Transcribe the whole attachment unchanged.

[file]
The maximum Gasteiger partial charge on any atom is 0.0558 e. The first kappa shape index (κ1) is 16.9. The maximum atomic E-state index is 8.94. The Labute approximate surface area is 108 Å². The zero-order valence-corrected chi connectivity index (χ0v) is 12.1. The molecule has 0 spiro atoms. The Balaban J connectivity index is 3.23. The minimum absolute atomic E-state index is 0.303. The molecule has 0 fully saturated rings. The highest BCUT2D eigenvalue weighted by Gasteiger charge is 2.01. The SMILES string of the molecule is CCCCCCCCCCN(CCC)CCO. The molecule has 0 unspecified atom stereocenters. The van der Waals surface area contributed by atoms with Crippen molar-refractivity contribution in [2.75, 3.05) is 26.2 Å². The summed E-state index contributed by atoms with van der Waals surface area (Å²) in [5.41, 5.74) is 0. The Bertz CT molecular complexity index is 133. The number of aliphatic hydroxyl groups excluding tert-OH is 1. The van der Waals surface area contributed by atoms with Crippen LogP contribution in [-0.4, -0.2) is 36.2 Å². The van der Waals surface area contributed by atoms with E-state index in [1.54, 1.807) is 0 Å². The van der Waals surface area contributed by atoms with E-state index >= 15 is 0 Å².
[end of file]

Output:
The maximum Gasteiger partial charge on any atom is 0.0558 e. The first kappa shape index (κ1) is 16.9. The maximum atomic E-state index is 8.94. The Labute approximate surface area is 108 Å². The zero-order valence-corrected chi connectivity index (χ0v) is 12.1. The molecule has 0 spiro atoms. The Balaban J connectivity index is 3.23. The minimum absolute atomic E-state index is 0.303. The molecule has 0 fully saturated rings. The highest BCUT2D eigenvalue weighted by Gasteiger charge is 2.01. The SMILES string of the molecule is CCCCCCCCCCN(CCC)CCO. The molecule has 0 unspecified atom stereocenters. The van der Waals surface area contributed by atoms with Crippen molar-refractivity contribution in [2.75, 3.05) is 26.2 Å². The summed E-state index contributed by atoms with van der Waals surface area (Å²) in [5.41, 5.74) is 0. The Bertz CT molecular complexity index is 133. The number of aliphatic hydroxyl groups excluding tert-OH is 1. The van der Waals surface area contributed by atoms with Crippen LogP contribution in [-0.4, -0.2) is 36.2 Å². The van der Waals surface area contributed by atoms with E-state index in [1.54, 1.807) is 0 Å². The van der Waals surface area contributed by atoms with E-state index >= 15 is 0 Å².